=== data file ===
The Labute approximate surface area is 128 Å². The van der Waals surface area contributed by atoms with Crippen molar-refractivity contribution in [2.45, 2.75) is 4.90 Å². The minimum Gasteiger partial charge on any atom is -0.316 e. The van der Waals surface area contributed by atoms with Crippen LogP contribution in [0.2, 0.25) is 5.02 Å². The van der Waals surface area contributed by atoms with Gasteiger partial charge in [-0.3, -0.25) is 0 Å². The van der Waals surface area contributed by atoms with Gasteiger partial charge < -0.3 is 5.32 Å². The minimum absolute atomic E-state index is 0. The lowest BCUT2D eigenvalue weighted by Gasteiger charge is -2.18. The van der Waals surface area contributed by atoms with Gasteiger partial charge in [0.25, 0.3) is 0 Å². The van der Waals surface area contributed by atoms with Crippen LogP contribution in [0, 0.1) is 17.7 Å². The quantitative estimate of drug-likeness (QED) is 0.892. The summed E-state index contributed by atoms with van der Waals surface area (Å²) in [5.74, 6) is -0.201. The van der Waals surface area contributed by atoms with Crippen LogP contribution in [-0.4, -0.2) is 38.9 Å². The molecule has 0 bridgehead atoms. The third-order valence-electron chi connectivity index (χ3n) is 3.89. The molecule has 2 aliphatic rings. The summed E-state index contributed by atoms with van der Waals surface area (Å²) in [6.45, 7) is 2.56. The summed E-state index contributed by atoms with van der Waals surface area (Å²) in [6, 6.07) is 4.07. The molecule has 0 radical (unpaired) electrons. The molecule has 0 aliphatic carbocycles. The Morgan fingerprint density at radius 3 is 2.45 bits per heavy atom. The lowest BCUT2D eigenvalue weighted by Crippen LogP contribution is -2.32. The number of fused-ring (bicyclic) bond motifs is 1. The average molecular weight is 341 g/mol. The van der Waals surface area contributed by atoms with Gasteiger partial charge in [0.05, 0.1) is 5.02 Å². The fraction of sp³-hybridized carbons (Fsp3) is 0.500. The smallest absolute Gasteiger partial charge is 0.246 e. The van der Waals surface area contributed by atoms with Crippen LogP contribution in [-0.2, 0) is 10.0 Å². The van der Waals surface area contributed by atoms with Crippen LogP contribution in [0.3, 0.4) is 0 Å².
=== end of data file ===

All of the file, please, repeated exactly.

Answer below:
The Labute approximate surface area is 128 Å². The van der Waals surface area contributed by atoms with Crippen molar-refractivity contribution in [2.45, 2.75) is 4.90 Å². The minimum Gasteiger partial charge on any atom is -0.316 e. The van der Waals surface area contributed by atoms with Crippen LogP contribution in [0.2, 0.25) is 5.02 Å². The van der Waals surface area contributed by atoms with Gasteiger partial charge in [-0.3, -0.25) is 0 Å². The van der Waals surface area contributed by atoms with Gasteiger partial charge < -0.3 is 5.32 Å². The minimum absolute atomic E-state index is 0. The lowest BCUT2D eigenvalue weighted by Gasteiger charge is -2.18. The van der Waals surface area contributed by atoms with Gasteiger partial charge in [0.25, 0.3) is 0 Å². The van der Waals surface area contributed by atoms with Crippen LogP contribution in [0, 0.1) is 17.7 Å². The quantitative estimate of drug-likeness (QED) is 0.892. The summed E-state index contributed by atoms with van der Waals surface area (Å²) in [5.74, 6) is -0.201. The van der Waals surface area contributed by atoms with Crippen LogP contribution in [-0.4, -0.2) is 38.9 Å². The molecule has 0 bridgehead atoms. The third-order valence-electron chi connectivity index (χ3n) is 3.89. The molecule has 2 aliphatic rings. The summed E-state index contributed by atoms with van der Waals surface area (Å²) in [6.45, 7) is 2.56. The summed E-state index contributed by atoms with van der Waals surface area (Å²) in [6, 6.07) is 4.07. The molecule has 0 radical (unpaired) electrons. The molecule has 0 aliphatic carbocycles. The Morgan fingerprint density at radius 3 is 2.45 bits per heavy atom. The lowest BCUT2D eigenvalue weighted by Crippen LogP contribution is -2.32. The number of fused-ring (bicyclic) bond motifs is 1. The average molecular weight is 341 g/mol. The van der Waals surface area contributed by atoms with Gasteiger partial charge in [0.05, 0.1) is 5.02 Å². The fraction of sp³-hybridized carbons (Fsp3) is 0.500. The smallest absolute Gasteiger partial charge is 0.246 e. The van der Waals surface area contributed by atoms with Crippen LogP contribution in [-0.2, 0) is 10.0 Å². The van der Waals surface area contributed by atoms with Crippen LogP contribution in [0.3, 0.4) is 0 Å².